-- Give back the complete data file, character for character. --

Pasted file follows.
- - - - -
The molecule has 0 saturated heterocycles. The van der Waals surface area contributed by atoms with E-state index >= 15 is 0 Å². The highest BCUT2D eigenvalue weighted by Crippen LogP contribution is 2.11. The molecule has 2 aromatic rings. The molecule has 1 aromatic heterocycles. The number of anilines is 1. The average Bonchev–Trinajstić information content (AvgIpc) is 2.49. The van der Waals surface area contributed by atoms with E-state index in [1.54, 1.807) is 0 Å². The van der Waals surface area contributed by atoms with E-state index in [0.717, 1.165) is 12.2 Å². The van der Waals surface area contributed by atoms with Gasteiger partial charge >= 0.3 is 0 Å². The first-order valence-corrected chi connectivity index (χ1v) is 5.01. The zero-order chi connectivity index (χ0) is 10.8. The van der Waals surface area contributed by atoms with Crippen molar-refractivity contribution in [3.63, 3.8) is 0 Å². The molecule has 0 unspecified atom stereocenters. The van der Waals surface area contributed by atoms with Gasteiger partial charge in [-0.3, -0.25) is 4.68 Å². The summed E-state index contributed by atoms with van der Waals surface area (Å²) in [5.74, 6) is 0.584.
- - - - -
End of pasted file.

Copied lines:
The molecule has 0 saturated heterocycles. The van der Waals surface area contributed by atoms with E-state index >= 15 is 0 Å². The highest BCUT2D eigenvalue weighted by Crippen LogP contribution is 2.11. The molecule has 2 aromatic rings. The molecule has 1 aromatic heterocycles. The number of anilines is 1. The average Bonchev–Trinajstić information content (AvgIpc) is 2.49. The van der Waals surface area contributed by atoms with E-state index in [1.54, 1.807) is 0 Å². The van der Waals surface area contributed by atoms with E-state index in [0.717, 1.165) is 12.2 Å². The van der Waals surface area contributed by atoms with Gasteiger partial charge >= 0.3 is 0 Å². The first-order valence-corrected chi connectivity index (χ1v) is 5.01. The zero-order chi connectivity index (χ0) is 10.8. The van der Waals surface area contributed by atoms with Crippen molar-refractivity contribution in [3.63, 3.8) is 0 Å². The molecule has 0 unspecified atom stereocenters. The van der Waals surface area contributed by atoms with Gasteiger partial charge in [-0.3, -0.25) is 4.68 Å². The summed E-state index contributed by atoms with van der Waals surface area (Å²) in [5.74, 6) is 0.584.